This marked change in corporate human relations (HR) and safety policies is not merely the consequence of softening public opinion about marijuana. Certain industries are having trouble finding enough qualified workers who can pass a pre-employment drug test. Steve Staub of Staub Manufacturing Solutions in Ohio made this point very clear at President Donald Trump’s State of the Union address in January 2018. Despite a boom in manufacturing since Trump’s inauguration a year earlier, Ohio has not been able to keep up with demand. The reason might surprise you. According to Staub:

“In Ohio alone, they have about 20,000 available jobs in manufacturing. In Dayton, Ohio, where I’m from, we have about 4,000 jobs available today in manufacturing that we can’t fill. We can’t get people to pass a drug test.”

Along with manufacturing, finance and IT (computers) have also been hard-pressed to recruit substance-negative talent. Even James Comey, former FBI director, quipped in 2014 about his bureau’s need to attract better-qualified candidates by re-examining its long-standing drug-testing policy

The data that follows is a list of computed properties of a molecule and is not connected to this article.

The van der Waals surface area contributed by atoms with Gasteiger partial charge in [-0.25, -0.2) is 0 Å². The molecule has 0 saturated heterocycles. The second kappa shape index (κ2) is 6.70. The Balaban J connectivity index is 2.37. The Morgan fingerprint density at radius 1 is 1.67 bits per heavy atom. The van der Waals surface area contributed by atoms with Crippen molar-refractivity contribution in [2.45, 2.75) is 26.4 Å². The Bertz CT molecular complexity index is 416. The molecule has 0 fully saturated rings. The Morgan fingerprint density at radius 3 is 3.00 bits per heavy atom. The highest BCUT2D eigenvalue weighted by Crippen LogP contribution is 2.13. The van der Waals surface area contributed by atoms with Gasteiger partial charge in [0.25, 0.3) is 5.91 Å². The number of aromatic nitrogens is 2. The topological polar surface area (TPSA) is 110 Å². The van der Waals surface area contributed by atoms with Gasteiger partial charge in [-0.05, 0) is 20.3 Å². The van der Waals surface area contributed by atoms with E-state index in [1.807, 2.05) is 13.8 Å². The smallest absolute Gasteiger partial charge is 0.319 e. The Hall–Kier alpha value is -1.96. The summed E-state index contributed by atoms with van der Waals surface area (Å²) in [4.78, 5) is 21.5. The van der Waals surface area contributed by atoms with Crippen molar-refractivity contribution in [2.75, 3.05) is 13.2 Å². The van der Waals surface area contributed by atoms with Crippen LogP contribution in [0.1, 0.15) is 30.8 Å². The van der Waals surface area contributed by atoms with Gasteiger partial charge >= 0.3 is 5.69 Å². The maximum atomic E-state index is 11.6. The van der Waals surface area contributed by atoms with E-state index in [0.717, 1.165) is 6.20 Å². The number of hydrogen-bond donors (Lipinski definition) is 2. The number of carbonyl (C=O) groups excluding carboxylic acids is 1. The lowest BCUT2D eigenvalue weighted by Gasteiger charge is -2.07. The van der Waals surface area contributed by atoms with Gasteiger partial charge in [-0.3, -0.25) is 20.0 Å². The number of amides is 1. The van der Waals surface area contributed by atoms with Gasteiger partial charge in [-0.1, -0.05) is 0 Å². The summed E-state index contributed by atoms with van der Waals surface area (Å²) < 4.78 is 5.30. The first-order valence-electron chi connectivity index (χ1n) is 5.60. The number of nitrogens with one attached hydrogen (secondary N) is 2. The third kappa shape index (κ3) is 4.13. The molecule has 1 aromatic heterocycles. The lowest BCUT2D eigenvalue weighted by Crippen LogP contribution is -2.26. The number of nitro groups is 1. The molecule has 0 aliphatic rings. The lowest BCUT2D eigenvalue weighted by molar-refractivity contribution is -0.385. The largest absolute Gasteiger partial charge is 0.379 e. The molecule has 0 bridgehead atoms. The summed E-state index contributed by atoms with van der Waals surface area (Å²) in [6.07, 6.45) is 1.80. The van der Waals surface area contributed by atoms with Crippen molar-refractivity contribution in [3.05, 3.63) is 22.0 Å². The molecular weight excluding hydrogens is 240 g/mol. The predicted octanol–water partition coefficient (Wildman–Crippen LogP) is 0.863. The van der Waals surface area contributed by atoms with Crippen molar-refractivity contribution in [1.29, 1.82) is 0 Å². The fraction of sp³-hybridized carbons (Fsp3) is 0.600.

The combination of a national shortage of qualified workers and increasing open-mindedness about recreational and medical drug use has led to a quiet devolution away from the unconstitutional search of a person’s body and toward a legal and common-sense approach to hiring.

As James Reidy, HR policy attorney put it:

“Employers are really strapped and saying ‘We’re going to forgive certain things.'”

This is especially excellent news for anyone who has lost a job (or employment opportunity) due to a false-positive drug test. These happen all the time but get little press. As far back as a 2010 article from WebMD, research showed: “Drug tests generally produce false-positive results in 5% to 10% of cases and false negatives in 10% to 15% of cases.”